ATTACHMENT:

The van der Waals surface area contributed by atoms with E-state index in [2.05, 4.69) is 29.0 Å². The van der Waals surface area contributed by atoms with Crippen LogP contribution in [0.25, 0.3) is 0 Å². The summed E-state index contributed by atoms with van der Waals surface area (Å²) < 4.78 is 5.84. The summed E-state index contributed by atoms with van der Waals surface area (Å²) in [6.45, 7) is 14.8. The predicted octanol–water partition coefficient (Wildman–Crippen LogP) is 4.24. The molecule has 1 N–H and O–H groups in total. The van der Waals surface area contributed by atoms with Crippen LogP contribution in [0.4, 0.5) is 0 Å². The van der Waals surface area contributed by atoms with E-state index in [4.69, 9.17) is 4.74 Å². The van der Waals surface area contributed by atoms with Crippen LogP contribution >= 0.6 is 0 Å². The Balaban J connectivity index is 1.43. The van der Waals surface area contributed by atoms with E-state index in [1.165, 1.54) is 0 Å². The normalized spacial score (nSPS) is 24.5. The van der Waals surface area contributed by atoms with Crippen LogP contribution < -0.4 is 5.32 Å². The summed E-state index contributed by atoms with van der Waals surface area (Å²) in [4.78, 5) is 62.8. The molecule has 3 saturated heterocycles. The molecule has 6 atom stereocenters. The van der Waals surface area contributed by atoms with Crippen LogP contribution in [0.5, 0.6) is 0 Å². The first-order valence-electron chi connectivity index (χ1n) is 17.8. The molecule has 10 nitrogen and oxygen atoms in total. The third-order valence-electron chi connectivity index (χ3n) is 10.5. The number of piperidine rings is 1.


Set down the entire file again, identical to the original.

The van der Waals surface area contributed by atoms with E-state index in [2.05, 4.69) is 29.0 Å². The van der Waals surface area contributed by atoms with Crippen LogP contribution in [0.25, 0.3) is 0 Å². The summed E-state index contributed by atoms with van der Waals surface area (Å²) < 4.78 is 5.84. The summed E-state index contributed by atoms with van der Waals surface area (Å²) in [6.45, 7) is 14.8. The predicted octanol–water partition coefficient (Wildman–Crippen LogP) is 4.24. The molecule has 1 N–H and O–H groups in total. The van der Waals surface area contributed by atoms with Crippen LogP contribution in [0.4, 0.5) is 0 Å². The van der Waals surface area contributed by atoms with E-state index in [4.69, 9.17) is 4.74 Å². The van der Waals surface area contributed by atoms with Crippen LogP contribution >= 0.6 is 0 Å². The Balaban J connectivity index is 1.43. The van der Waals surface area contributed by atoms with E-state index in [1.165, 1.54) is 0 Å². The normalized spacial score (nSPS) is 24.5. The van der Waals surface area contributed by atoms with Crippen LogP contribution < -0.4 is 5.32 Å². The summed E-state index contributed by atoms with van der Waals surface area (Å²) in [4.78, 5) is 62.8. The molecule has 3 saturated heterocycles. The molecule has 6 atom stereocenters. The van der Waals surface area contributed by atoms with Crippen LogP contribution in [0.5, 0.6) is 0 Å². The first-order valence-electron chi connectivity index (χ1n) is 17.8. The molecule has 10 nitrogen and oxygen atoms in total. The third-order valence-electron chi connectivity index (χ3n) is 10.5. The number of piperidine rings is 1.